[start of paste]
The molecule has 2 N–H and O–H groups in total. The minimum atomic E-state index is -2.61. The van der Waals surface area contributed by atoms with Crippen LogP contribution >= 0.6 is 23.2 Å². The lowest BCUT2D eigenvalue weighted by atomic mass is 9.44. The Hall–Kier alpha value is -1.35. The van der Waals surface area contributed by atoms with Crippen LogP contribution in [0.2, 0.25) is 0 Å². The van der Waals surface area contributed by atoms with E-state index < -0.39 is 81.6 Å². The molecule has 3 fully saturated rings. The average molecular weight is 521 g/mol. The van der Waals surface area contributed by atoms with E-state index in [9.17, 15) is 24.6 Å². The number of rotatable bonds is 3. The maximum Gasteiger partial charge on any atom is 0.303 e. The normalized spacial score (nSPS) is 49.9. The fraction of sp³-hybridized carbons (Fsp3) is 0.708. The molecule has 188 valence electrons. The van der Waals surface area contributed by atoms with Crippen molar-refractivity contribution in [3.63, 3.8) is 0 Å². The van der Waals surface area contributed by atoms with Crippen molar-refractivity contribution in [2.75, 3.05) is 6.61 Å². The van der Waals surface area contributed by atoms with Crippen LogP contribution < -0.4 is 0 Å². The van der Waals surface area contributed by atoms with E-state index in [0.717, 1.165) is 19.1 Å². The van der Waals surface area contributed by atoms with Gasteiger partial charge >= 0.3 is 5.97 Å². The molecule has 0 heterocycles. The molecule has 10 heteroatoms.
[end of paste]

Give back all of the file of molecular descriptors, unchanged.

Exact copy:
The molecule has 2 N–H and O–H groups in total. The minimum atomic E-state index is -2.61. The van der Waals surface area contributed by atoms with Crippen LogP contribution >= 0.6 is 23.2 Å². The lowest BCUT2D eigenvalue weighted by atomic mass is 9.44. The Hall–Kier alpha value is -1.35. The van der Waals surface area contributed by atoms with Crippen LogP contribution in [0.2, 0.25) is 0 Å². The van der Waals surface area contributed by atoms with E-state index < -0.39 is 81.6 Å². The molecule has 3 fully saturated rings. The average molecular weight is 521 g/mol. The van der Waals surface area contributed by atoms with E-state index in [9.17, 15) is 24.6 Å². The number of rotatable bonds is 3. The maximum Gasteiger partial charge on any atom is 0.303 e. The normalized spacial score (nSPS) is 49.9. The fraction of sp³-hybridized carbons (Fsp3) is 0.708. The molecule has 188 valence electrons. The van der Waals surface area contributed by atoms with Crippen molar-refractivity contribution in [3.63, 3.8) is 0 Å². The van der Waals surface area contributed by atoms with Crippen molar-refractivity contribution in [2.75, 3.05) is 6.61 Å². The van der Waals surface area contributed by atoms with Crippen LogP contribution < -0.4 is 0 Å². The van der Waals surface area contributed by atoms with E-state index in [0.717, 1.165) is 19.1 Å². The van der Waals surface area contributed by atoms with Gasteiger partial charge >= 0.3 is 5.97 Å². The molecule has 0 heterocycles. The molecule has 10 heteroatoms.